Shoppers more likely to spend when they smell cookies, and other sensory marketing tricks

Shopping online has changed the game for marketing professionals whose focus is to create a buyer-friendly shopping experience.

But when we're in the stores, our four senses still play a big role in what we buy.

"If you change the background color, or the type of light, or scent, you don't realize it but your body reacts to that non-consciously," says USF marketing professor Dr. Dipayan Biswas.

He studies sensory marketing and says research shows people still like to touch before they buy.

"The Apple Store is good because, no matter how much we shop online, we like to touch and feel products," he says.

Biswas says to notice the colors used by stores and websites. Research shows blue makes people feel more trusting.

"The color on a web page, people have a higher sense of trust about how much they're willing to share. It's not by accident that Facebook and Twitter have blue on the background," he says.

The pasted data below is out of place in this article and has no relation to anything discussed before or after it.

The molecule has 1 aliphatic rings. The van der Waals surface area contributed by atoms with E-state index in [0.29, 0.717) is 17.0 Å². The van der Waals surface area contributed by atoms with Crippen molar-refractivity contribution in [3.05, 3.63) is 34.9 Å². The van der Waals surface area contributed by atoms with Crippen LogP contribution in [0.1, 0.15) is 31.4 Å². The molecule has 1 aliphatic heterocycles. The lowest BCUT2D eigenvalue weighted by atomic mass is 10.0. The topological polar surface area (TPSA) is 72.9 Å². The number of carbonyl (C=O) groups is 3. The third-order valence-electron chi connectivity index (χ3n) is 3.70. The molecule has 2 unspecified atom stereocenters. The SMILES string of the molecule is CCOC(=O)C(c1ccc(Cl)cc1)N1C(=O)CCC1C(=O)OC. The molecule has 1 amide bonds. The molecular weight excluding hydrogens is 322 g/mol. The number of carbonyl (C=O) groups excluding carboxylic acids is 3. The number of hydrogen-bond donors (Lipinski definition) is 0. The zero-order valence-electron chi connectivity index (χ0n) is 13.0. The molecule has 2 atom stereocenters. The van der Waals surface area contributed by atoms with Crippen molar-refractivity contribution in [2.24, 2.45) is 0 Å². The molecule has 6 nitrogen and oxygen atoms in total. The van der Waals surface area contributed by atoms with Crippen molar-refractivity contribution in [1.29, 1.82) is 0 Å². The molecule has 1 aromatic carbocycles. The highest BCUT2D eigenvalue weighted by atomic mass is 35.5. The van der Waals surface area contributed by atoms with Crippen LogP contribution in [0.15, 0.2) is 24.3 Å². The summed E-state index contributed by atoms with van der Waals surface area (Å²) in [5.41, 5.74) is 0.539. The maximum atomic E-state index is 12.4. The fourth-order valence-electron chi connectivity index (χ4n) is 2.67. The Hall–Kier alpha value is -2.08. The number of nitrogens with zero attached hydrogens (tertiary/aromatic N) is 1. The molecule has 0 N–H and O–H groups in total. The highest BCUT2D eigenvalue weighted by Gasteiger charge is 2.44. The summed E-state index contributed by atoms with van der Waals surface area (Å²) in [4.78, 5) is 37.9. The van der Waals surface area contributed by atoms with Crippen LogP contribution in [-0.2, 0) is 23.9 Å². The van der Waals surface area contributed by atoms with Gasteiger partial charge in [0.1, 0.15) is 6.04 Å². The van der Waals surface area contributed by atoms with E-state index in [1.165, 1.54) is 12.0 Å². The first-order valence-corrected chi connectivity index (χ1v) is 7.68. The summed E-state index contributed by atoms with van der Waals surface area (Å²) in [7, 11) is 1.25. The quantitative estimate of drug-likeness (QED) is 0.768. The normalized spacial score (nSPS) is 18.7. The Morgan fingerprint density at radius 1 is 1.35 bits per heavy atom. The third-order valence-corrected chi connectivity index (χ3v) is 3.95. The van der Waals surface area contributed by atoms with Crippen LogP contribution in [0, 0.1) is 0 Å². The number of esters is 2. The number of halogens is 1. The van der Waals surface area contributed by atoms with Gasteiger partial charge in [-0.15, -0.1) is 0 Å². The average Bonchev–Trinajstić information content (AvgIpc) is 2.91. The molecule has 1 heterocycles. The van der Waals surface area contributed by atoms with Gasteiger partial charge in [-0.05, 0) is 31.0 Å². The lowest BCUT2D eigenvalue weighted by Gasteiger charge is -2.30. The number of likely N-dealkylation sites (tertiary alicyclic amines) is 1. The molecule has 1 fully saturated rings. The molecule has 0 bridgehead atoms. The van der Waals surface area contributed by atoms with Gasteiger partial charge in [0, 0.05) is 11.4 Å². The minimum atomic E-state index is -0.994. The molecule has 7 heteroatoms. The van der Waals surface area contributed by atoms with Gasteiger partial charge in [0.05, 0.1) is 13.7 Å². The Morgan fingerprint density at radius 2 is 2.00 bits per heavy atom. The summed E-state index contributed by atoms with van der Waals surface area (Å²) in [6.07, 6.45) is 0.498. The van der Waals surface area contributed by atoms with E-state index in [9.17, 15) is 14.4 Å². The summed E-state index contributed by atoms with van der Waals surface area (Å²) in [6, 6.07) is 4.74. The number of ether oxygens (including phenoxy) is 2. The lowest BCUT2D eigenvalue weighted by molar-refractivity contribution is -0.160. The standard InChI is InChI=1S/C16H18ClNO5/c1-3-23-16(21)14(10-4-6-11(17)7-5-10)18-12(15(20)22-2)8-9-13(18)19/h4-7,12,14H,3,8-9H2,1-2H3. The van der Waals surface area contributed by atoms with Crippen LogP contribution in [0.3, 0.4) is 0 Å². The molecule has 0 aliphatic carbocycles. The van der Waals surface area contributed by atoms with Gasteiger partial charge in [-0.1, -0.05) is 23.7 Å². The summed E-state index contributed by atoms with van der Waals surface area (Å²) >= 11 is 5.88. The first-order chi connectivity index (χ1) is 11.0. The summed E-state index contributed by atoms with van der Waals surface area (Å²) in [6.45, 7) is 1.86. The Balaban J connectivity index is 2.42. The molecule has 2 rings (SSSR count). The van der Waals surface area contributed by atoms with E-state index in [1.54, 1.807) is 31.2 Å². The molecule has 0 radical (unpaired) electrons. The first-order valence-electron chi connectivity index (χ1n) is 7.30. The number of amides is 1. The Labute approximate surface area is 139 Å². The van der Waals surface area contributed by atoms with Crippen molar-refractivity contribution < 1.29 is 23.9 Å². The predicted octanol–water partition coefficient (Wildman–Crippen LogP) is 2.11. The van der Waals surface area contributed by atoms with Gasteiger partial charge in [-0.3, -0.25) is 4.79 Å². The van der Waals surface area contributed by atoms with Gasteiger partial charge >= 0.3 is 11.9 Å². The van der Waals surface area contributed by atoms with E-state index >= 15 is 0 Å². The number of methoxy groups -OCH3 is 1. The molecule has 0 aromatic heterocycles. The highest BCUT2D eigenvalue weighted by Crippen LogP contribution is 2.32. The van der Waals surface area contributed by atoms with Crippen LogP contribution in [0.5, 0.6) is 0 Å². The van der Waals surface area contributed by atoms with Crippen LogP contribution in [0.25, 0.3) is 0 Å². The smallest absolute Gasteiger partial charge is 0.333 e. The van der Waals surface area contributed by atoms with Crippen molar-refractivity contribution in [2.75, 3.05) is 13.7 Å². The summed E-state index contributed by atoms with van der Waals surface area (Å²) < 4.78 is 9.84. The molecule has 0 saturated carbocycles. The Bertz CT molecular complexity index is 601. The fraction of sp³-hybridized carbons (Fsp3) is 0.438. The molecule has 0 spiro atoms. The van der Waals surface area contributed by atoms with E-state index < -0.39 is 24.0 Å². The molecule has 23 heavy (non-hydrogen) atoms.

Biswas says the retail version of this principle is scent. Many stores inject scents through their ventilation systems and we don't even know it. Research shows the smell of cookies makes people buy.

Smells can also change perception.

At a hospital, he did an experiment to see how the scent of lavender affected people in a waiting room. His research showed people's perception of their wait times lowered when they were exposed to the scent of lavender.

"What companies are realizing is you can make customers buy more by using subliminal cues and ambiance," he says.

So, the next time you smell cookies, hold on to your wallet. Research shows that stores with scents make more dollars.